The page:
For Heinrich Rothberger (1868-1953), owner of a department store in the prestigious Stephansplatz, it meant the loss of both the family business and his collection of early European porcelain with little or no compensation.
The Staatliche Kunstgewerbemuseum in the city had been the beneficiary of a harrowing ordeal that included the incarceration of family members in Buchenwald, a forced sale and a flight to Cuba in 1939. While some of the collection was returned in 1947 (when the family had settled in Canada), more than 20 choice pieces were retained by the museum (renamed Museum für angewandte Kunst) until 2003 when they were finally restituted to Rothberger’s niece, Bertha Gutmann.
It was these pieces, still bearing red museum inventory numbers, that were offered at Bonhams’ Fine European Ceramics sale on December 3 in London. As they came by descent to the vendor who was based outside the EU, import VAT of 5% plus Bonhams’ new premium rate of 27.5% up to £10,000 and 25% to £450,000 was also due on the hammer price.
Rothberger had specialised in Viennese porcelain at a time when its importance as the second-oldest hard-paste factory in Europe was not generally appreciated. His focus was the pioneering wares made during the aegis of the Dutch court official Claudius Innocentius du Paquier (d.1751) and in the period immediately after 1744 when the enterprise was acquired by the Austrian state.
Only recorded example
A large white porcelain model of an elephant, c.1750, is the only recorded example of its type. Naturalistically modelled standing with outstretched trunk and long tusks, it measures a full 20in (50cm) across, its only painted decoration being the Vienna shield mark in underglaze-blue.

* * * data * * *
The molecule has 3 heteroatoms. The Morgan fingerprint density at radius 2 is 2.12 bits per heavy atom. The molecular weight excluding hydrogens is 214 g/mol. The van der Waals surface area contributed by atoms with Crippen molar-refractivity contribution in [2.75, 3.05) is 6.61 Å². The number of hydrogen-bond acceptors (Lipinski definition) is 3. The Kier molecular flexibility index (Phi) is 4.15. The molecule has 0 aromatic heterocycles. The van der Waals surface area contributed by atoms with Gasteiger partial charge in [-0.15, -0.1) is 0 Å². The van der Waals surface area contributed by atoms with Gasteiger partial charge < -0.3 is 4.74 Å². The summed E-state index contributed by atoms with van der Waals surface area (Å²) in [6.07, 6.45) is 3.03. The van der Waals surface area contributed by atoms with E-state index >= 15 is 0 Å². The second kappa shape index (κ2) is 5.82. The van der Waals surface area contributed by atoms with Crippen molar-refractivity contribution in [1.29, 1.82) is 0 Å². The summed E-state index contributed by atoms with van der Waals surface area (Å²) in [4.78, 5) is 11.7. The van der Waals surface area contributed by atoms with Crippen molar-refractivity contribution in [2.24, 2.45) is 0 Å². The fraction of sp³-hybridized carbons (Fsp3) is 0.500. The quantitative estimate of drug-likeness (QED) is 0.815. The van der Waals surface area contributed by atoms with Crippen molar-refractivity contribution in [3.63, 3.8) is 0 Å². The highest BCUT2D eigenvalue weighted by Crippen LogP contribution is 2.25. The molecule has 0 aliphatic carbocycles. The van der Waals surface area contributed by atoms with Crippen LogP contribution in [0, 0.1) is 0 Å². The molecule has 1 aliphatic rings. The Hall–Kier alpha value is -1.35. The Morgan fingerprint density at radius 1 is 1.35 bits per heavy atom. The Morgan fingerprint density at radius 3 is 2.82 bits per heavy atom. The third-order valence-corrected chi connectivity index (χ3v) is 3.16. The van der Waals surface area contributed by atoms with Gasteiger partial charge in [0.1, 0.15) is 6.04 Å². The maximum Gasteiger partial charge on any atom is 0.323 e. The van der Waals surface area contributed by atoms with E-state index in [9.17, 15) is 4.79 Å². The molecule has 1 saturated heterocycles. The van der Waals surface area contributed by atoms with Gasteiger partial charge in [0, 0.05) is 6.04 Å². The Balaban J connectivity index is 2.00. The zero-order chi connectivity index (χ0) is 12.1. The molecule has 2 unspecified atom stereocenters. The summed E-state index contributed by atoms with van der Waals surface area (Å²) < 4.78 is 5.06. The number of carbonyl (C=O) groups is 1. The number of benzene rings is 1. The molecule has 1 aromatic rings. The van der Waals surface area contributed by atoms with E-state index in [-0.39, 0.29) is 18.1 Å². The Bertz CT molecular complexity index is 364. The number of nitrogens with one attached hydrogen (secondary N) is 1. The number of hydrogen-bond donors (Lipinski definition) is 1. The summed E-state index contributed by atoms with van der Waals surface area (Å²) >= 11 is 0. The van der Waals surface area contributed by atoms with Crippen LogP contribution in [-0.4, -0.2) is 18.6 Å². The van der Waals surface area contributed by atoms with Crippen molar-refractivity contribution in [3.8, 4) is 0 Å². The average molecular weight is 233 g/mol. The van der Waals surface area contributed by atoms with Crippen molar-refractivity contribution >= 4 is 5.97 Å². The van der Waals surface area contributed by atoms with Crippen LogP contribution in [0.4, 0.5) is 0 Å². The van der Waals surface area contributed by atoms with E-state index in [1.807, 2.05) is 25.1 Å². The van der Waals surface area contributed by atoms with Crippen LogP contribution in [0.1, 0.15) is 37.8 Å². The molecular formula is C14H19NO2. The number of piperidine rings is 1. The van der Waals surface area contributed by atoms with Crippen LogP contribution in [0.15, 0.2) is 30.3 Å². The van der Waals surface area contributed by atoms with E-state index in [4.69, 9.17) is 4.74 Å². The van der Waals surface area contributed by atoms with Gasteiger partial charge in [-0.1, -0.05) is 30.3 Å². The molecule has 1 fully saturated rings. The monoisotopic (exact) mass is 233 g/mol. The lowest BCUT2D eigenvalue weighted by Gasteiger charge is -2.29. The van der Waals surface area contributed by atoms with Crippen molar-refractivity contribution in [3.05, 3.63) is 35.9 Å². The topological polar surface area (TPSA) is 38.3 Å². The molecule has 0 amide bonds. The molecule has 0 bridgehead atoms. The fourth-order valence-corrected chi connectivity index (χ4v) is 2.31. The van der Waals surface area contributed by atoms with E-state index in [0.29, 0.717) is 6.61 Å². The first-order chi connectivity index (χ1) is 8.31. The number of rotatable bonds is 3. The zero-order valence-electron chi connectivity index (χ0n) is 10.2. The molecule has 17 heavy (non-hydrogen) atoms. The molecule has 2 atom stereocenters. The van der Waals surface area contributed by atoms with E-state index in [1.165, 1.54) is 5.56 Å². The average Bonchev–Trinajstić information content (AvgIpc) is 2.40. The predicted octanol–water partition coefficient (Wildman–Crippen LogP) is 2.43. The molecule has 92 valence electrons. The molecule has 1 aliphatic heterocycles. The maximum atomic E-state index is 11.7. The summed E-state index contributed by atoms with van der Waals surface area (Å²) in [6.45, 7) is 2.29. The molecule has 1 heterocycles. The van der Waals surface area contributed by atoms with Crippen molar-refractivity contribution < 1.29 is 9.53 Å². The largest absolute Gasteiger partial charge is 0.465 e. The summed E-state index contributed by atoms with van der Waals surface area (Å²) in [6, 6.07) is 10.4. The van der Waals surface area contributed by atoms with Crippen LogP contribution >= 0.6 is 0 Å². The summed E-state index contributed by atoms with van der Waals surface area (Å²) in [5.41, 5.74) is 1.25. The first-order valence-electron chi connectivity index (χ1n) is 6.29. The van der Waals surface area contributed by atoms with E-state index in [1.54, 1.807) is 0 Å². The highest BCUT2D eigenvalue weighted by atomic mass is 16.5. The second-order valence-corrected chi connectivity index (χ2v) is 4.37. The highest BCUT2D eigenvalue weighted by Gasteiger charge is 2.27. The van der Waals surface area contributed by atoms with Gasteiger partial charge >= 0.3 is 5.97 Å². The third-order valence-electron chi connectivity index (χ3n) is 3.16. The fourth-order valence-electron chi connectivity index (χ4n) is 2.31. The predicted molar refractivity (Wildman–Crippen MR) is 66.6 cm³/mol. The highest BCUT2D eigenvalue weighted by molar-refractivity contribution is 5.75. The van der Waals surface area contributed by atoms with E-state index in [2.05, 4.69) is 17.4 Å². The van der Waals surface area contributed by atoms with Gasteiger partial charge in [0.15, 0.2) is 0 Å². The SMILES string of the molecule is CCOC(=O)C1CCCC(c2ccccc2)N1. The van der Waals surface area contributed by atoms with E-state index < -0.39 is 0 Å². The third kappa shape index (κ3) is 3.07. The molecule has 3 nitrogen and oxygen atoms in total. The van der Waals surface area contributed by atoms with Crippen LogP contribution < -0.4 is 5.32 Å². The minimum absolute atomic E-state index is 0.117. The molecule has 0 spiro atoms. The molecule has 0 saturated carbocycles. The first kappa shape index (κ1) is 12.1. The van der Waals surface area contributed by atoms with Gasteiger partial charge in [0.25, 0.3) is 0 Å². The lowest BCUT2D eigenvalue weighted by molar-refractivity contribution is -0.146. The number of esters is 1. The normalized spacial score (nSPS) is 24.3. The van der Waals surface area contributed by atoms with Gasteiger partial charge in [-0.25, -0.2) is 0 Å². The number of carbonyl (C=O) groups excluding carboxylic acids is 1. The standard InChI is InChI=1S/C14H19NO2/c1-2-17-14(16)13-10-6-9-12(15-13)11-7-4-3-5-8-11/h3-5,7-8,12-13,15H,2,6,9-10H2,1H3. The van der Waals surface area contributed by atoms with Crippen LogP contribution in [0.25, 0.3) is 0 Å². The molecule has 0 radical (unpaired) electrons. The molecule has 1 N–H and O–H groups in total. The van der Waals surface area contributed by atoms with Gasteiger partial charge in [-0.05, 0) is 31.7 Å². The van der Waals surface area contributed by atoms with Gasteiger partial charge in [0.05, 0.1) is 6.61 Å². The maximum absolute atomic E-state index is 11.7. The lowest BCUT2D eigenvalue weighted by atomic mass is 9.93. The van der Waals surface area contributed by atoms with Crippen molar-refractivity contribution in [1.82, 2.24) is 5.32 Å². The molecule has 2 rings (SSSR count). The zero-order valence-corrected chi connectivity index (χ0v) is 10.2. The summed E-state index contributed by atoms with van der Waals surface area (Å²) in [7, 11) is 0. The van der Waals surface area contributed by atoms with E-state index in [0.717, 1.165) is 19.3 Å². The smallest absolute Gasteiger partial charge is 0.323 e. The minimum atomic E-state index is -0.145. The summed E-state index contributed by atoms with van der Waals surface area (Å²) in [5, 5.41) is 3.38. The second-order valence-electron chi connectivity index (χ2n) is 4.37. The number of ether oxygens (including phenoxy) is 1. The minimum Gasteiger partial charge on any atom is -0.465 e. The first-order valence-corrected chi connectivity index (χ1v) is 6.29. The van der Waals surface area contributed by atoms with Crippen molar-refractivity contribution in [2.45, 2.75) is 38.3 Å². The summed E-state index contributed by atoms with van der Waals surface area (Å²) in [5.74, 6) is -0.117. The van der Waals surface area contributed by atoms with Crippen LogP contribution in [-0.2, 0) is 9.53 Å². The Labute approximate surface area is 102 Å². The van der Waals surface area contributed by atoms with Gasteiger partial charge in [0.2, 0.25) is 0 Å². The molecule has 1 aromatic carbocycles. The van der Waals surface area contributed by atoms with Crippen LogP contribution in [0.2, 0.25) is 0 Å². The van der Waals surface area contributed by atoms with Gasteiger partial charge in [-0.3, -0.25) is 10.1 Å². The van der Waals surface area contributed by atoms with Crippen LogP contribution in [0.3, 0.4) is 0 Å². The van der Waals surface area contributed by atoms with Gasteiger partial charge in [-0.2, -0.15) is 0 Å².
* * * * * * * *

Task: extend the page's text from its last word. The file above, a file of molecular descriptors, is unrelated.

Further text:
Large models of elephants, inspired by the Kakiemon pachyderms that first arrived in Europe from Arita, Japan, in the 1680s, were made by a number of factories.
The Count Brühl inventory (1753) lists 20 Meissen elephants in various sizes (the largest was modelled by Peter Reinecke) while a similar model of an elephant wearing a caparison and draped in flora festoons was produced in Vienna, c.1740-44, during the Du Paquier era. Of these only two are now known: one (also in white) in the Sullivan collection in the Frick Museum and another with enamel decoration forming part of a silver-mounted centrepiece in the Hermitage.
This Vienna model had been part of the Rothberger collection as early as 1902 and was in good condition save some small chips to the toes and the left ear. While all of the 26 lots from the collection were sold, this was the best performer, sailing past its estimate of £10,000-15,000 to bring £97,000 (£121,500 including buyer’s premium). The buyer was the Princely Collections, Liechtenstein.
All pieces from the £979,309 group were acquired by either museums, institutions or private collections.